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Harvard Confers 7,736 Degrees at 364th Commencement

Graduates from Harvard Law School rejoice after receiving their degrees.
Graduates from Harvard Law School rejoice after receiving their degrees. By Madeline R. Lear
By Luca F. Schroeder, Crimson Staff Writer

Harvard awarded 7,736 degrees and 32 certificates during its 364th Commencement exercises in Tercentenary Theater on Thursday morning, including 1,612 degrees to students of the College and 995 to students of the Graduate School of Arts and Sciences.

“I salute all these women and men, trusting that they will forever wisely enjoy the freedoms that their education has given to them, while bearing the responsibilities that their learning demands of them,” said Michael D. Smith, dean of Harvard’s Faculty of Arts and Sciences, who spoke briefly before the conferral of degrees by University President Drew G. Faust.

University President Drew G. Faust stands with other officials before awarding the candidates from various schools their degrees.
University President Drew G. Faust stands with other officials before awarding the candidates from various schools their degrees. By Savannah I. Whaley

Ten people received honorary degrees from the University: climate scientist and Columbia geology professor Wallace S. Broecker; political theorist and University of Michigan professor Robert Axelrod; Nobel laureate and former Harvard Medical School professor Linda B. Buck; art historian Svetlana Alpers; Yale President and psychology professor Peter Salovey; public interest lawyer Bryan Stevenson; Harvard education professor emerita Patricia A. Graham; Congolese gynecologist and women’s rights advocate Denis Mukwege; opera singer Renée Fleming; and former Massachusetts governor Deval L. Patrick ’78, who delivered the Commencement address during the day’s Afternoon Exercises.

Patrick and Mukwege each received standing ovations from the audience of students, families, and alumni upon receiving their honorary degrees.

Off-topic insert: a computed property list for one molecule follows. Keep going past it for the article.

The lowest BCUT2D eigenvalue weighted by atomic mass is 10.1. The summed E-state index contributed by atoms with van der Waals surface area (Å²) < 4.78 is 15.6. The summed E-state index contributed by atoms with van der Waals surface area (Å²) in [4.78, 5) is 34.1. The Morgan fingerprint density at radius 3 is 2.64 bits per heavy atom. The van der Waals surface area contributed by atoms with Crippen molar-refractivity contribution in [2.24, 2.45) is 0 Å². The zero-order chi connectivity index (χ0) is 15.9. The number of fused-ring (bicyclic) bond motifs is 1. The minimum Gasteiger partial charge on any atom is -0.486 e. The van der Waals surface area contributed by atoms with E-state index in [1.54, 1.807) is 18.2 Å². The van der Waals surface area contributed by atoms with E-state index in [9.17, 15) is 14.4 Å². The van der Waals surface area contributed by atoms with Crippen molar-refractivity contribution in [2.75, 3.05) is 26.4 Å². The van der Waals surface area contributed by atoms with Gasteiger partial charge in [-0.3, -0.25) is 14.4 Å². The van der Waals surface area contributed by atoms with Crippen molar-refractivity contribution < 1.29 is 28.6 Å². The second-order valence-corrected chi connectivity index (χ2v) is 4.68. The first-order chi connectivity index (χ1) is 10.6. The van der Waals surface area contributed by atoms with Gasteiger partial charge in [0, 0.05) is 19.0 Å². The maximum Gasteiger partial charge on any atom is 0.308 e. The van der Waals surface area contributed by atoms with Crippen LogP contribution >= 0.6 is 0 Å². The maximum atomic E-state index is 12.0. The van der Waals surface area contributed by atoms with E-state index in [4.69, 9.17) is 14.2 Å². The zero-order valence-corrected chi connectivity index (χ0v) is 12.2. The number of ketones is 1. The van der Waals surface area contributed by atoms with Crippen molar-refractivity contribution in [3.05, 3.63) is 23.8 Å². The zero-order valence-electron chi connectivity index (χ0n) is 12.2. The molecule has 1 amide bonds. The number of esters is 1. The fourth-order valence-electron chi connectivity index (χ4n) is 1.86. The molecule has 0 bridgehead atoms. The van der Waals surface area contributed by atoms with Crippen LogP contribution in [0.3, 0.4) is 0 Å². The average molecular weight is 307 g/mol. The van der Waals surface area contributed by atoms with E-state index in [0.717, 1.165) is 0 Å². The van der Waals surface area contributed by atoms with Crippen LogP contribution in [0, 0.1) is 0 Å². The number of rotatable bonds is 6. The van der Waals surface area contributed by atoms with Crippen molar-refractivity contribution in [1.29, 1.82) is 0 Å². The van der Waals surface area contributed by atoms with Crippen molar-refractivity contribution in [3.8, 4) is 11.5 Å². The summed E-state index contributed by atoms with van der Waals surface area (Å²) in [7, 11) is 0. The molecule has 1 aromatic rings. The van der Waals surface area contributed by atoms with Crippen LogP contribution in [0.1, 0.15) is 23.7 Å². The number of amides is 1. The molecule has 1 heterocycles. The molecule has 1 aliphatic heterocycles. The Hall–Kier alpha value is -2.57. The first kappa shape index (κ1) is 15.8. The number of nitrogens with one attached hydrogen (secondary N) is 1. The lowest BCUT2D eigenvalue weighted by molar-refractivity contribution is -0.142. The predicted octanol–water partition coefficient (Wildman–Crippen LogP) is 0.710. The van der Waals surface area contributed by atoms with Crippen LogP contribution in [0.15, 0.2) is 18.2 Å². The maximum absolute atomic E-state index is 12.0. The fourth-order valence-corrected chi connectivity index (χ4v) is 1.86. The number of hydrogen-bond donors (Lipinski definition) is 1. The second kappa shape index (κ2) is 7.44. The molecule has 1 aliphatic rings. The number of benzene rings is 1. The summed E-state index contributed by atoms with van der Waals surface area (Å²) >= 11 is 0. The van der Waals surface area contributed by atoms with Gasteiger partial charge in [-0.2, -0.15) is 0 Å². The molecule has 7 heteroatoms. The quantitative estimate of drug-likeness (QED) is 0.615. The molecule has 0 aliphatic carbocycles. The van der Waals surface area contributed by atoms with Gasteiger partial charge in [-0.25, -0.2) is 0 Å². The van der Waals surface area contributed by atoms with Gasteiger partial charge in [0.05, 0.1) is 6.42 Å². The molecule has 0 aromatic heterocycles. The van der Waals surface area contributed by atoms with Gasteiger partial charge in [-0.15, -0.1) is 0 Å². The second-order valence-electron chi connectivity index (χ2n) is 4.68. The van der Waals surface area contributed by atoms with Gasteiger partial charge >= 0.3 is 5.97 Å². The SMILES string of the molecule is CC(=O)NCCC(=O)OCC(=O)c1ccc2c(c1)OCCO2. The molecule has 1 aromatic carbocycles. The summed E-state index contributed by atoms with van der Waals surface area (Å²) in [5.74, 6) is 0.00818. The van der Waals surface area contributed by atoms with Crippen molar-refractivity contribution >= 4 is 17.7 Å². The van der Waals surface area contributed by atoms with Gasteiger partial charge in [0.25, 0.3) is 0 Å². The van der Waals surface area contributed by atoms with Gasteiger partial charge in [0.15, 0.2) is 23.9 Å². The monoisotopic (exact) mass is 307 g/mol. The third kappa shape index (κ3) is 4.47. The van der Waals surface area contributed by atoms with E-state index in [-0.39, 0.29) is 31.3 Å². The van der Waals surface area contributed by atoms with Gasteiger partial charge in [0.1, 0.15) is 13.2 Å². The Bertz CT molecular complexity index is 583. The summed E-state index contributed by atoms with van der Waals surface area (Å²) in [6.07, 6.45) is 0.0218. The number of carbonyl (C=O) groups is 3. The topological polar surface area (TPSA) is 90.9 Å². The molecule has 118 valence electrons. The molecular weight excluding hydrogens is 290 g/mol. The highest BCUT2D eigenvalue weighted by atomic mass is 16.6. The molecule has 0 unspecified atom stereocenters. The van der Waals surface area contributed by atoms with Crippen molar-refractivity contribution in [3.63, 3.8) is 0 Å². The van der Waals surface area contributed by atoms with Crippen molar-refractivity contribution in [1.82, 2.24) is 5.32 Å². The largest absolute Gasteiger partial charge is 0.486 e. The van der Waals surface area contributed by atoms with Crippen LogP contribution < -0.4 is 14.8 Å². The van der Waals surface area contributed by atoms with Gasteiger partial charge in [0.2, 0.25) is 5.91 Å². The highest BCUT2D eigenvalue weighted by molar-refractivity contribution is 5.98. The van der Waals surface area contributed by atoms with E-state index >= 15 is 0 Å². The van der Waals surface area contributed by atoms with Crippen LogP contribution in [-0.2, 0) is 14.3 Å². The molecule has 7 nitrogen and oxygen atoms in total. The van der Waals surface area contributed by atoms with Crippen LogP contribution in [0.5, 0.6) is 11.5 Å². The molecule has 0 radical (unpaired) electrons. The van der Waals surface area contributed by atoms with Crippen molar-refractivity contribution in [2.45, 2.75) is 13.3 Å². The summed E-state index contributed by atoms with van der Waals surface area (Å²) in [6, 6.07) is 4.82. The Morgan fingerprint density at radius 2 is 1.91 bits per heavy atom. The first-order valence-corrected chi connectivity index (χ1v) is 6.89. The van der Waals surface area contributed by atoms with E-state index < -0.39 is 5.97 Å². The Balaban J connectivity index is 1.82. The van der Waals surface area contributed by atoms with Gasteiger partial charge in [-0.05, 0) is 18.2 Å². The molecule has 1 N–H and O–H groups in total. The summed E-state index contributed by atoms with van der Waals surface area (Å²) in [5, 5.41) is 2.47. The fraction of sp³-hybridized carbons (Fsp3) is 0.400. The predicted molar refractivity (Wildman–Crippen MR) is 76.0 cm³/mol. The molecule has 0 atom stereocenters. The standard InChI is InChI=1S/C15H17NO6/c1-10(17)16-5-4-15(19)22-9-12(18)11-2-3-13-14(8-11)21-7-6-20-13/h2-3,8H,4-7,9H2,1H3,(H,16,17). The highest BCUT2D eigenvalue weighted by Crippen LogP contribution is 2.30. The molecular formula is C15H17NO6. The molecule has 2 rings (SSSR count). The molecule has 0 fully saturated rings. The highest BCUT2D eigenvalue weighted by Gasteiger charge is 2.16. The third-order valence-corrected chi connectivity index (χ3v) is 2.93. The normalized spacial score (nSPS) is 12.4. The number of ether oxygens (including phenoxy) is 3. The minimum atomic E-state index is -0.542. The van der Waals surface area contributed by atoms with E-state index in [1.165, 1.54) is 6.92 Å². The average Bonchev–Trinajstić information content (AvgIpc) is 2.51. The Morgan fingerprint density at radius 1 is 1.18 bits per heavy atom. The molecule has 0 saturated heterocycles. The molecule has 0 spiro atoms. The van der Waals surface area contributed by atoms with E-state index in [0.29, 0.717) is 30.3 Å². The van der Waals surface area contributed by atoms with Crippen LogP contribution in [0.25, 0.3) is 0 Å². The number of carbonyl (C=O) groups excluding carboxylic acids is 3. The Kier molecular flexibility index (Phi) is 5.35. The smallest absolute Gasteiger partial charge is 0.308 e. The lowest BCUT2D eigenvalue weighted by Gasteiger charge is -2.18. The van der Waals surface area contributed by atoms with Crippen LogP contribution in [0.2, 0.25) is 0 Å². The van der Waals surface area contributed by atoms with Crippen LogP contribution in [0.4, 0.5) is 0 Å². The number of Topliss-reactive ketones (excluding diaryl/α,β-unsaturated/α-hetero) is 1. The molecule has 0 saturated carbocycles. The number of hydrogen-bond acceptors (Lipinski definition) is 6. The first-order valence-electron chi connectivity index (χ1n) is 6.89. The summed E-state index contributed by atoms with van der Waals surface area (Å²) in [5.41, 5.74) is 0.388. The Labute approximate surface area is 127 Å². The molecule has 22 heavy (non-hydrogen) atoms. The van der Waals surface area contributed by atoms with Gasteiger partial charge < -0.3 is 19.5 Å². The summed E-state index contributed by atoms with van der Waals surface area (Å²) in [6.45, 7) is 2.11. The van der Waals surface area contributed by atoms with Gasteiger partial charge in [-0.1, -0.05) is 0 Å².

“Far beyond his hospital, he has become an impassioned advocate for Congolese women, demanding attention to the barbarity they continue to endure and urging an end to the violence,” Provost Alan M. Garber ’76 said as he introduced Mukwege. “He maintains his faith and courage in the face of the unspeakable.”

The Morning Exercises also featured three speeches by graduating students. Jim P. McGlone ’15 delivered the Latin Salutatory, entitled “Quid durat?”, reflecting on the passing of this year’s record-breaking winter, arguing that what ultimately stands the test of time is not the University itself but the bonds between classmates it creates.

Jake W.C. Silberg ’15 and graduating Ph.D. student Anna F. Wang Erickson delivered the senior and graduate English addresses, respectively, both calling for engagement and compassion in life after the University.

“It is easy to disengage in the world as it is, when we hear of the suffering of people from Iraq to Newtown, when we know the globe is warming and the middle class is shrinking—it easy to think that no one can solve these big problems, and to conclude that no one should try,” Silberg said, characterizing a diploma from Harvard as not just a piece of paper but also a call “to see the world as it is and still choose to imagine the world as we want it to be.”

—Staff writer Luca F. Schroeder can be reached at luca.schroeder@thecrimson.com. Follow him on Twitter @lucaschroeder.

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CollegeCentral AdministrationCommencementGSASEventsHAAAlumniUniversityUniversity NewsCommencement 2015

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